03 July 2023
Clock is ticking as FCA research highlights a quarter are not ready for new Consumer Duty rules
As the Financial Conduct Authority (FCA) publishes its Consumer Duty Firm survey* highlighting how ready businesses are for the new Consumer Duty Rules, RSM UK is offering support for businesses struggling to get to grips with the new regulatory requirements. The FCA survey reveals almost a quarter (23%) of financial services businesses have some work to do if they intend on being ready by July 31, and 7% admit they have significant work, or have not yet started to prepare.
Michael McCormick, managing consultant at RSM UK, has recently been appointed to support businesses with implementation of the new rules. He says: ‘While the majority of businesses are well on their way to implementing plans, businesses that have been less engaged, or are not sure whether the Consumer Duty applies to them, should consider getting some additional support to identify the biggest risks within their business, and prioritise those ahead of the July 31 deadline. Business leaders and board members need to consider their role in driving momentum with preparation and post-implementation responsibilities under the Consumer Duty.’
The FCAs survey identified retail finance providers and debt advice firms as the sectors least aware of how the new Consumer Duty rules apply to their business.
Michael McCormick explains: ‘The duty brings into scope all regulated products and ancillary services that are targeted at retail consumers. This means that, while financial services may not be their primary function, if businesses are distributing retail financial products, or conducting regulated activities that involve engaging retail consumers, they are in scope.’
The FCA has published 10 key questions businesses need to consider ahead of the July 31 deadline:
- Are you satisfied your products and services are well designed to meet the needs of consumers in the target market, and perform as expected? What testing has been conducted?
- Do your products or services have features that could risk harm for groups of customers with characteristics of vulnerability? If so, what changes to the design of your products and services are you making?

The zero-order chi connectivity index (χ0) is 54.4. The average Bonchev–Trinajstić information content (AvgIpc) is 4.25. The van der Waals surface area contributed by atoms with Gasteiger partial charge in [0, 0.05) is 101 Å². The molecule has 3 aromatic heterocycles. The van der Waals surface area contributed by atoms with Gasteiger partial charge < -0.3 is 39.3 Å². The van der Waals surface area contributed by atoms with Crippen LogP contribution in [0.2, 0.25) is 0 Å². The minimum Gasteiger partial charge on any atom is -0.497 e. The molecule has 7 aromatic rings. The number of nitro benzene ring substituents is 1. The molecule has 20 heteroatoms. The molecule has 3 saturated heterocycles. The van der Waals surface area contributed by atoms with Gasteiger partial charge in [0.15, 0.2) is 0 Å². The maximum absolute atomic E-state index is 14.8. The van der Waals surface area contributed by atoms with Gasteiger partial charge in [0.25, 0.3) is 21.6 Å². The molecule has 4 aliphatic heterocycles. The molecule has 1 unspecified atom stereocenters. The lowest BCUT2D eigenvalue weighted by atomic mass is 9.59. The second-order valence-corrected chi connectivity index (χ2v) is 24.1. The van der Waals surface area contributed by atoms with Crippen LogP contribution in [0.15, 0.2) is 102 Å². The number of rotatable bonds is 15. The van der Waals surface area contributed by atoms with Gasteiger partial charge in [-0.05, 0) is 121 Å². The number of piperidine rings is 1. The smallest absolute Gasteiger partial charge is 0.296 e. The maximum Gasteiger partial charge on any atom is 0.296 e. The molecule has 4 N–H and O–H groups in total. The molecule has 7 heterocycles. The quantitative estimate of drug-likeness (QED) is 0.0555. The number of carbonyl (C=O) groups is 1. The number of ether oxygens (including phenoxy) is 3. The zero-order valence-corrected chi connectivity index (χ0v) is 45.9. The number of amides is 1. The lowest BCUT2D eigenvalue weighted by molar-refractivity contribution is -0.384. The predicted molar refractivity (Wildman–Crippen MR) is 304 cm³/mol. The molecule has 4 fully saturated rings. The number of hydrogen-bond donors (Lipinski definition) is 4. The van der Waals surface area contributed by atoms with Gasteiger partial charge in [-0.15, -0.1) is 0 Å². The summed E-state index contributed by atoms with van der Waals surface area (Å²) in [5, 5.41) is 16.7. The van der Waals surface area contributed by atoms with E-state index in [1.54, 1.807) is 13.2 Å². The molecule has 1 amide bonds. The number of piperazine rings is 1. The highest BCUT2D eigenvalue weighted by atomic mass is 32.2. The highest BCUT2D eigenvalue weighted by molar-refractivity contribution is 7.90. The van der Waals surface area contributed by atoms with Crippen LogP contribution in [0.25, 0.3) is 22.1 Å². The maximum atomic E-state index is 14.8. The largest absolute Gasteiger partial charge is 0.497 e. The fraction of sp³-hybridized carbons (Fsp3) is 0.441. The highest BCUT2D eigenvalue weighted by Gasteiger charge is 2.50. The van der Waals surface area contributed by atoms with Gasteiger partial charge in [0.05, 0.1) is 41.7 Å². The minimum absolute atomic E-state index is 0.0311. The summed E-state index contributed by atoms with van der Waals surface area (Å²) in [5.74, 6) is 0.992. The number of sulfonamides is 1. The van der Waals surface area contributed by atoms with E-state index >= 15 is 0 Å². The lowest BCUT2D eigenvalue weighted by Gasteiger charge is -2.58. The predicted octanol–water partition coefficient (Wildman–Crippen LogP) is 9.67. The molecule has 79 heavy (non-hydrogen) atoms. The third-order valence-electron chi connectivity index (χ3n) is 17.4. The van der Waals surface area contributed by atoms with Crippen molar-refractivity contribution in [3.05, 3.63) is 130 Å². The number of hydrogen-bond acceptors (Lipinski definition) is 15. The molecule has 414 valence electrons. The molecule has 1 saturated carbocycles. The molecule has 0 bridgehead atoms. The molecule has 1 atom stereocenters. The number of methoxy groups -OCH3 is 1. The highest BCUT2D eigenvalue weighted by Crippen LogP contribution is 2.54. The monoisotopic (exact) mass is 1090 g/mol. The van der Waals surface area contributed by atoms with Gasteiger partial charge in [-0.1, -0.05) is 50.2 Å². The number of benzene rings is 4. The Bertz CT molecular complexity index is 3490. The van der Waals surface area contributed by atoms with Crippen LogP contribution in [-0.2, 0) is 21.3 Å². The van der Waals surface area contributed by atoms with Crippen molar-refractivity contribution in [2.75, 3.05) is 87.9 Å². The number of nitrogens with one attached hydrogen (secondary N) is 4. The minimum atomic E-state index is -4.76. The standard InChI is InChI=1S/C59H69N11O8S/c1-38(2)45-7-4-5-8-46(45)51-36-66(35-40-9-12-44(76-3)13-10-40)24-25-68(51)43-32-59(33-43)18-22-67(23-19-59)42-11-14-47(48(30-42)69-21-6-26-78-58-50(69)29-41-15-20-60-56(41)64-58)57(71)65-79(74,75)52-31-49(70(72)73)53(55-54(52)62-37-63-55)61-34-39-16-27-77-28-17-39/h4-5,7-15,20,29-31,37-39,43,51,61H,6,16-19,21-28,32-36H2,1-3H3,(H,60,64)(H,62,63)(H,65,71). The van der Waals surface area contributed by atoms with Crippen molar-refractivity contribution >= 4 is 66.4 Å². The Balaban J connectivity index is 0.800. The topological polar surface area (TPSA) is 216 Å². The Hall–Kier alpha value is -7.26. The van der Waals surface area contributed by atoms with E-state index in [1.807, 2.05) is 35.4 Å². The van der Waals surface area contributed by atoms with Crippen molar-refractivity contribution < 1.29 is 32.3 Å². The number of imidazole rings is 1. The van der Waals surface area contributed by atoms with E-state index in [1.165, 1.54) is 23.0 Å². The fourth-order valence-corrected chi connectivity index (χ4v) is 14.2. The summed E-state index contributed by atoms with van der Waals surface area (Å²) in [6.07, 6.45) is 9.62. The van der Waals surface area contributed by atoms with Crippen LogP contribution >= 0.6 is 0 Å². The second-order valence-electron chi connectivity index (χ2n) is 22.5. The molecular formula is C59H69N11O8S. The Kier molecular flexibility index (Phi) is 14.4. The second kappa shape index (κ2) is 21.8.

- What action have you taken as a result of your fair value assessments, and how are you ensuring this action is effective in improving consumer outcomes?
- What data, MI and other intelligence are you using to monitor the fair value of your products and services on an ongoing basis?
- How are you testing the effectiveness of your communications? How are you acting on these results?
- How do you adapt your communications to meet the needs of customers with characteristics of vulnerability, and how do you know these adaptions are effective?
- What assessment have you made about whether your customer support is meeting the needs of customers with characteristics of vulnerability? What data, MI and customer feedback is being used to support this assessment?
- How have you satisfied yourself that the quality and availability of any post-sale support you have is as good as your pre-sale support?
- Do individuals throughout your firm – including those in control and support functions – understand their role and responsibility in delivering the Duty?
- Have you identified the key risks to your ability to deliver good outcomes to customers and put appropriate mitigants in place?
Michael McCormick concludes: ‘The FCA has made clear that it will be taking a proportionate approach to engaging on firms’ applicability of the duty. Firms that can evidence their best endeavours to identifying key risks of foreseeable harm, and addressing poor outcomes for consumers, will have this taken into account. Those businesses that fail to address foreseeable harm and poor outcomes for consumers will be pursued by the FCA, with the current suite of supervisory and enforcement tools at its disposal.’